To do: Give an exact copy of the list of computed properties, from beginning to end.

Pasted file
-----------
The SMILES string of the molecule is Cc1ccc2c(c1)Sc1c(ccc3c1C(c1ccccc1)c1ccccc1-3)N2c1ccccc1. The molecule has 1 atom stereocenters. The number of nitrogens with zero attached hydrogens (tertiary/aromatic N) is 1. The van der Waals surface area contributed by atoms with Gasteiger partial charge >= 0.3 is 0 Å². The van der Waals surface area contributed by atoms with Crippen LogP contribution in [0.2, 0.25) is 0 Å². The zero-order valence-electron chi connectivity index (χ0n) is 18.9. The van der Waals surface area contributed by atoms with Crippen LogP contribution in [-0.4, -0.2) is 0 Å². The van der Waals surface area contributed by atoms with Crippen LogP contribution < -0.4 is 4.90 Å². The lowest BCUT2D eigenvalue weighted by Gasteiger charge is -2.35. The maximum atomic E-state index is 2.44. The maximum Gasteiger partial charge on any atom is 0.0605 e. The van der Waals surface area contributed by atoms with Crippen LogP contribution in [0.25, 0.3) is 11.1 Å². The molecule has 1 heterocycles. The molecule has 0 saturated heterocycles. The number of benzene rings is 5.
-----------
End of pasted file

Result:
The SMILES string of the molecule is Cc1ccc2c(c1)Sc1c(ccc3c1C(c1ccccc1)c1ccccc1-3)N2c1ccccc1. The molecule has 1 atom stereocenters. The number of nitrogens with zero attached hydrogens (tertiary/aromatic N) is 1. The van der Waals surface area contributed by atoms with Gasteiger partial charge >= 0.3 is 0 Å². The van der Waals surface area contributed by atoms with Crippen LogP contribution in [0.2, 0.25) is 0 Å². The zero-order valence-electron chi connectivity index (χ0n) is 18.9. The van der Waals surface area contributed by atoms with Crippen LogP contribution in [-0.4, -0.2) is 0 Å². The van der Waals surface area contributed by atoms with Crippen LogP contribution < -0.4 is 4.90 Å². The lowest BCUT2D eigenvalue weighted by Gasteiger charge is -2.35. The maximum atomic E-state index is 2.44. The maximum Gasteiger partial charge on any atom is 0.0605 e. The van der Waals surface area contributed by atoms with Crippen LogP contribution in [0.25, 0.3) is 11.1 Å². The molecule has 1 heterocycles. The molecule has 0 saturated heterocycles. The number of benzene rings is 5.